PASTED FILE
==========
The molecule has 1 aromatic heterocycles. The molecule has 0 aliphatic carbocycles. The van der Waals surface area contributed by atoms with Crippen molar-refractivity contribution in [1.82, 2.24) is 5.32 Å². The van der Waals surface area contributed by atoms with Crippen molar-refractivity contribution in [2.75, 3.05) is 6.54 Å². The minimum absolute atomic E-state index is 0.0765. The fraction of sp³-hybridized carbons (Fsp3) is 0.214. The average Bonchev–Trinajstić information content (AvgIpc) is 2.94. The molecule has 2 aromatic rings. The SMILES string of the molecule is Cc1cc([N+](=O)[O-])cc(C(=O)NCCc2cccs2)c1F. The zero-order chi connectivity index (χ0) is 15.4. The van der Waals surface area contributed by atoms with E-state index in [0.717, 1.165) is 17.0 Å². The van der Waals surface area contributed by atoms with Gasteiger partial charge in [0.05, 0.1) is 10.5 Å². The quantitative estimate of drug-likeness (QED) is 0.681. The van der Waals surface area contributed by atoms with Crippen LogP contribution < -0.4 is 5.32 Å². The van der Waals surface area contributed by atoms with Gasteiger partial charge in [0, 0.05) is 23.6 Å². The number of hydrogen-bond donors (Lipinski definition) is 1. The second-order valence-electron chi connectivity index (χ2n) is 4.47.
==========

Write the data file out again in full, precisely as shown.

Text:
The molecule has 1 aromatic heterocycles. The molecule has 0 aliphatic carbocycles. The van der Waals surface area contributed by atoms with Crippen molar-refractivity contribution in [1.82, 2.24) is 5.32 Å². The van der Waals surface area contributed by atoms with Crippen molar-refractivity contribution in [2.75, 3.05) is 6.54 Å². The minimum absolute atomic E-state index is 0.0765. The fraction of sp³-hybridized carbons (Fsp3) is 0.214. The average Bonchev–Trinajstić information content (AvgIpc) is 2.94. The molecule has 2 aromatic rings. The SMILES string of the molecule is Cc1cc([N+](=O)[O-])cc(C(=O)NCCc2cccs2)c1F. The zero-order chi connectivity index (χ0) is 15.4. The van der Waals surface area contributed by atoms with E-state index in [0.717, 1.165) is 17.0 Å². The van der Waals surface area contributed by atoms with Gasteiger partial charge in [0.05, 0.1) is 10.5 Å². The quantitative estimate of drug-likeness (QED) is 0.681. The van der Waals surface area contributed by atoms with Crippen LogP contribution < -0.4 is 5.32 Å². The van der Waals surface area contributed by atoms with Gasteiger partial charge in [0, 0.05) is 23.6 Å². The number of hydrogen-bond donors (Lipinski definition) is 1. The second-order valence-electron chi connectivity index (χ2n) is 4.47.